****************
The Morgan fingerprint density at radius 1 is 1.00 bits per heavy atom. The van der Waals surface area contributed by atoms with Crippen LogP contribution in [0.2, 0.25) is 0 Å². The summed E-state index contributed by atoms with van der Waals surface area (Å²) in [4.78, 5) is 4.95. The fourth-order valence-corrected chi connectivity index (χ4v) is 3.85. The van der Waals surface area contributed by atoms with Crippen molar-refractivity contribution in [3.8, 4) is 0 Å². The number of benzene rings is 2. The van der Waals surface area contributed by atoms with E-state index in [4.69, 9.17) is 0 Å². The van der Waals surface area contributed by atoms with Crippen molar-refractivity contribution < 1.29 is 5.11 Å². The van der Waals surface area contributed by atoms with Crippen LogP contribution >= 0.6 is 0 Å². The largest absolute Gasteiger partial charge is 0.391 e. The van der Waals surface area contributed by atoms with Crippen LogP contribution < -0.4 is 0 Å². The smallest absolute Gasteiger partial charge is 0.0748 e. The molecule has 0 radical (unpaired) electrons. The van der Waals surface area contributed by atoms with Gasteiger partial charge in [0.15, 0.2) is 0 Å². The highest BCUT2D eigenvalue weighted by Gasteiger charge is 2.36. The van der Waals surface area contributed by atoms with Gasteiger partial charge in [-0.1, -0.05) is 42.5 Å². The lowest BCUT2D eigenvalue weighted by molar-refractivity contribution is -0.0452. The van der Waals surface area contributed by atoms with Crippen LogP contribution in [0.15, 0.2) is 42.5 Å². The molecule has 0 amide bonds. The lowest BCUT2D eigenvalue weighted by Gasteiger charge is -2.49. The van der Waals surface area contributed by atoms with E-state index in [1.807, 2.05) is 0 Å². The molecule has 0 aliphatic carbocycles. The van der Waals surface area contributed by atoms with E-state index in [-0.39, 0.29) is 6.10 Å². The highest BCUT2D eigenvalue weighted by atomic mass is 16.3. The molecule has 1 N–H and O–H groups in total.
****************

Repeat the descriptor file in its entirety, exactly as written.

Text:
The Morgan fingerprint density at radius 1 is 1.00 bits per heavy atom. The van der Waals surface area contributed by atoms with Crippen LogP contribution in [0.2, 0.25) is 0 Å². The summed E-state index contributed by atoms with van der Waals surface area (Å²) in [4.78, 5) is 4.95. The fourth-order valence-corrected chi connectivity index (χ4v) is 3.85. The van der Waals surface area contributed by atoms with Crippen molar-refractivity contribution in [3.8, 4) is 0 Å². The number of benzene rings is 2. The van der Waals surface area contributed by atoms with E-state index in [4.69, 9.17) is 0 Å². The van der Waals surface area contributed by atoms with Crippen molar-refractivity contribution < 1.29 is 5.11 Å². The van der Waals surface area contributed by atoms with Crippen LogP contribution >= 0.6 is 0 Å². The largest absolute Gasteiger partial charge is 0.391 e. The van der Waals surface area contributed by atoms with Crippen LogP contribution < -0.4 is 0 Å². The smallest absolute Gasteiger partial charge is 0.0748 e. The molecule has 0 radical (unpaired) electrons. The van der Waals surface area contributed by atoms with Gasteiger partial charge in [0.15, 0.2) is 0 Å². The highest BCUT2D eigenvalue weighted by Gasteiger charge is 2.36. The van der Waals surface area contributed by atoms with Gasteiger partial charge in [-0.1, -0.05) is 42.5 Å². The lowest BCUT2D eigenvalue weighted by molar-refractivity contribution is -0.0452. The van der Waals surface area contributed by atoms with Crippen LogP contribution in [0.15, 0.2) is 42.5 Å². The molecule has 0 amide bonds. The lowest BCUT2D eigenvalue weighted by Gasteiger charge is -2.49. The van der Waals surface area contributed by atoms with E-state index in [1.807, 2.05) is 0 Å². The molecule has 0 aliphatic carbocycles. The van der Waals surface area contributed by atoms with E-state index in [-0.39, 0.29) is 6.10 Å². The highest BCUT2D eigenvalue weighted by atomic mass is 16.3. The molecule has 1 N–H and O–H groups in total.